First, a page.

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In 1999, I began my Web Development career as a student at Berkeley Technology Training in their Web and Design program. After completing the program, I was the only student hired by Berkeley to be an instructor and have taught a full course load, consisting of day, evening and Saturday classes.

In addition to teaching, I was also in charge of several other projects. For example, shortly after I began teaching, I was put in charge of the Berkeley Web Program and a Web Design and Development program. Around the same time, the number of students in the program grew from approximately 15 to 60 within weeks, and new programs were starting every month. With the rapid growth of the program it became apparent that an underlying architecture had to be established. For example, there was no simple way to find out who was registered in the program or a way to have personal contact with every program member, as I had with the original members.

Accomplishments at Berkeley
  • Developed ASP web site for Training Center's Web Site with VBScript and SQL Server
  • Headed Web Design and Development Program
  • Catalogued student body in MySQL database and PHP
  • Taught classes
  • Managed students progress
  • Developed curriculum
  • Trainer Extraordinaire Award 2000

To remedy these shortcomings, I initiated BerkeleyLaunchPad.com as a way of streamlining and organizing the program. I wanted it to be the guide for the program: providing class lists, class reading material, projects, links, FAQs, and class summaries. We found hosts that would allow us to set up individual FTP accounts for the students so they could practice uploading files to a Web server. The site continues to serve as a gallery for many students' works.

I learned my initial database skills building a MySQL database with PHP to keep track of students in the program. I was able to easily keep track of student contact information as well as what projects had been completed and by whom. In turn, students could find out their standings by logging in to their information.

My next major accomplishment at Berkeley was the current version of the company's main site, BerkeleyTraining.com. During my first few weeks at Berkeley I overhauled the original version of the site, replacing an old navigation with newer graphics and eventually all of the original code.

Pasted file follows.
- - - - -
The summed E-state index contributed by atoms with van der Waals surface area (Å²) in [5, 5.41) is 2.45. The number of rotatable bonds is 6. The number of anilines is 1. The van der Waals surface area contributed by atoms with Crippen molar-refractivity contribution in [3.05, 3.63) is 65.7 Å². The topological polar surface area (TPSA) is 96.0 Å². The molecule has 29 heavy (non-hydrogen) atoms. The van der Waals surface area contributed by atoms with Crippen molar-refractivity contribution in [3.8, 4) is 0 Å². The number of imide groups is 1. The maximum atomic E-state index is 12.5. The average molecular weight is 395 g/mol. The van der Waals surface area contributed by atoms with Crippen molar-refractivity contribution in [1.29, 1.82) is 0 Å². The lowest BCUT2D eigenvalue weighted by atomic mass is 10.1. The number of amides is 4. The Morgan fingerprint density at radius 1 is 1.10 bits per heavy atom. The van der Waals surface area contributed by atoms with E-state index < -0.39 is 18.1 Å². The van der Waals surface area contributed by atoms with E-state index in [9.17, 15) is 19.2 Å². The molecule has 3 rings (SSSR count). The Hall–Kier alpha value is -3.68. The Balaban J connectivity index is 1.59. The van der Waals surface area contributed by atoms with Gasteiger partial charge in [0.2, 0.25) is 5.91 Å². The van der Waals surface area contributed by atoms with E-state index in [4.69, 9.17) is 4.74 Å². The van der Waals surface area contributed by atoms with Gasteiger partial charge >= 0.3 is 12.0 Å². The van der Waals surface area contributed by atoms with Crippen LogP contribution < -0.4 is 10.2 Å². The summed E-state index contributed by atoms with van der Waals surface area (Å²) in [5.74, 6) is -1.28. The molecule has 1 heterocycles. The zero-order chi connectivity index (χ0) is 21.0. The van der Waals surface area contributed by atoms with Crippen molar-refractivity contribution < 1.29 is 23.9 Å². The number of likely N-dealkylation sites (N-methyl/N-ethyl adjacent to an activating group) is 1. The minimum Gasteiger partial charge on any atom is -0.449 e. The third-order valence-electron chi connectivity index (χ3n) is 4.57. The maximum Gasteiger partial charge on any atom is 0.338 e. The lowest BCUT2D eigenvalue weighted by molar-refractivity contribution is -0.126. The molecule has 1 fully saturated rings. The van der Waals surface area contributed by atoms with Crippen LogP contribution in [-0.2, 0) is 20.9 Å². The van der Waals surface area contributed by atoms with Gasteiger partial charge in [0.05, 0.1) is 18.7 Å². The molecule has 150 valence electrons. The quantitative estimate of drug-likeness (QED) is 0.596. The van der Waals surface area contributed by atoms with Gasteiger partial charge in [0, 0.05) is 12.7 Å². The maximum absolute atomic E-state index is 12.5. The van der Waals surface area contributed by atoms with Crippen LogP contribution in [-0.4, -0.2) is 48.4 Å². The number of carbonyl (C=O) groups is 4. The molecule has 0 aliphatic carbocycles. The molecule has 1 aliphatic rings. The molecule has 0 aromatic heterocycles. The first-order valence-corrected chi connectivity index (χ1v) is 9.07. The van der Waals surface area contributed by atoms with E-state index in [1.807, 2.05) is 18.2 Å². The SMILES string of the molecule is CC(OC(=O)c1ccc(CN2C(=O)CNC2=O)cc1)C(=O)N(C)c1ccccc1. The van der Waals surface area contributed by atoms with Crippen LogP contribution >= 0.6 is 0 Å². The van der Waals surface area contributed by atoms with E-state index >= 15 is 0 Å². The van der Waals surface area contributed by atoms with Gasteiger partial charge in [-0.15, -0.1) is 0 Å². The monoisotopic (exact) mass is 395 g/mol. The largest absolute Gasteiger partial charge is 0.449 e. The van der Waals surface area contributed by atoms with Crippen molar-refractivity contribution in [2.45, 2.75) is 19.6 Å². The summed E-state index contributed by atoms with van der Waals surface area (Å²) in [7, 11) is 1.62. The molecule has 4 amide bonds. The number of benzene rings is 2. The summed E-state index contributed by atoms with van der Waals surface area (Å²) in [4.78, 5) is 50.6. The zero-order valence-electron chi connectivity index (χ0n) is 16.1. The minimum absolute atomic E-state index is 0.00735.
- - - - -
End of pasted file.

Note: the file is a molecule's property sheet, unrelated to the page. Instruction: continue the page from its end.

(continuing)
The first step towards a dynamic course catalog was parsing tab delineated files exported from our FileMaker database with Perl, but the ultimate goal was ASP. I originally built the current architecture under the old design but soon implemented a new design.

Today BerkeleyTraining.com allows potential students to view class listings consisting of descriptions, prices and dates. These listings are updated daily. It is also now possible to request enrollment in classes. Since SQL Indexing was not available to me from our Web hosts, I built a search engine for the site as well.

Administrative capabilities of the site include adding and deleting classes, uploading class dates as well as the ability to edit class titles, descriptions and prices. Other dynamic areas of the site, such as our newsletter, can also be edited.

I also developed several key tools for the Instructor Staffing division at Berkeley. I was able to put Instructors in contact with Berkeley employees and submit their resume with a simple form.

In addition, I built a way to view the local trainer staffing database via the Web with information exported from FileMaker. One of the most successful aspects of this system is a page displaying some of the aforementioned information which allows instructors to sign up to teach a class, saving our recruiters potential hours of unnecessary work.

Presently the site is doing well on several searches important to the site. Here are some statistics as of September 20th:

Note: the site slipped in status on searches for "computer training" when the company name changed from Berkeley Computer Training to Berkeley Technology Training.

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